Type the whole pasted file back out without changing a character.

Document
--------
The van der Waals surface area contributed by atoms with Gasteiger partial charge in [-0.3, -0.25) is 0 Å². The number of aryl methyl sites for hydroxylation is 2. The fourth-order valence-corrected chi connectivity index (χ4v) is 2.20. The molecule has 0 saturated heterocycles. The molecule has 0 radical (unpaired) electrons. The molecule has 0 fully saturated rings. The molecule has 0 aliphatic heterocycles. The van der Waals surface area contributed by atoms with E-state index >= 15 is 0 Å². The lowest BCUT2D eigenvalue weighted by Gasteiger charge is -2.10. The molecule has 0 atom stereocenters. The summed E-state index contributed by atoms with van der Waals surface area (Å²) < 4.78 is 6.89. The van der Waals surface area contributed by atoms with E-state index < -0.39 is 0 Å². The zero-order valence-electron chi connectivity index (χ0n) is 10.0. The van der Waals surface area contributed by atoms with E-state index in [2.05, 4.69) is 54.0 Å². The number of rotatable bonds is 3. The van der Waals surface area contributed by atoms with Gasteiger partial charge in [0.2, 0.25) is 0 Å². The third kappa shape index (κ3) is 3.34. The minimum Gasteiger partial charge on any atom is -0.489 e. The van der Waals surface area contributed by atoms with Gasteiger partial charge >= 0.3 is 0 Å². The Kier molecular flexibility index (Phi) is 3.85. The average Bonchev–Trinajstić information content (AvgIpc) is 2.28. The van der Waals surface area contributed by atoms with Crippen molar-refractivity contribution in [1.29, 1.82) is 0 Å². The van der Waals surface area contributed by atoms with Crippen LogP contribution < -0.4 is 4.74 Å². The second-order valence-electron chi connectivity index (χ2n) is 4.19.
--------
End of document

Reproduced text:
The van der Waals surface area contributed by atoms with Gasteiger partial charge in [-0.3, -0.25) is 0 Å². The number of aryl methyl sites for hydroxylation is 2. The fourth-order valence-corrected chi connectivity index (χ4v) is 2.20. The molecule has 0 saturated heterocycles. The molecule has 0 radical (unpaired) electrons. The molecule has 0 fully saturated rings. The molecule has 0 aliphatic heterocycles. The van der Waals surface area contributed by atoms with E-state index >= 15 is 0 Å². The lowest BCUT2D eigenvalue weighted by Gasteiger charge is -2.10. The molecule has 0 atom stereocenters. The summed E-state index contributed by atoms with van der Waals surface area (Å²) < 4.78 is 6.89. The van der Waals surface area contributed by atoms with E-state index < -0.39 is 0 Å². The zero-order valence-electron chi connectivity index (χ0n) is 10.0. The van der Waals surface area contributed by atoms with E-state index in [2.05, 4.69) is 54.0 Å². The number of rotatable bonds is 3. The van der Waals surface area contributed by atoms with Gasteiger partial charge in [0.2, 0.25) is 0 Å². The third kappa shape index (κ3) is 3.34. The minimum Gasteiger partial charge on any atom is -0.489 e. The van der Waals surface area contributed by atoms with Gasteiger partial charge >= 0.3 is 0 Å². The Kier molecular flexibility index (Phi) is 3.85. The average Bonchev–Trinajstić information content (AvgIpc) is 2.28. The van der Waals surface area contributed by atoms with Crippen molar-refractivity contribution in [1.29, 1.82) is 0 Å². The van der Waals surface area contributed by atoms with Crippen LogP contribution < -0.4 is 4.74 Å². The second-order valence-electron chi connectivity index (χ2n) is 4.19.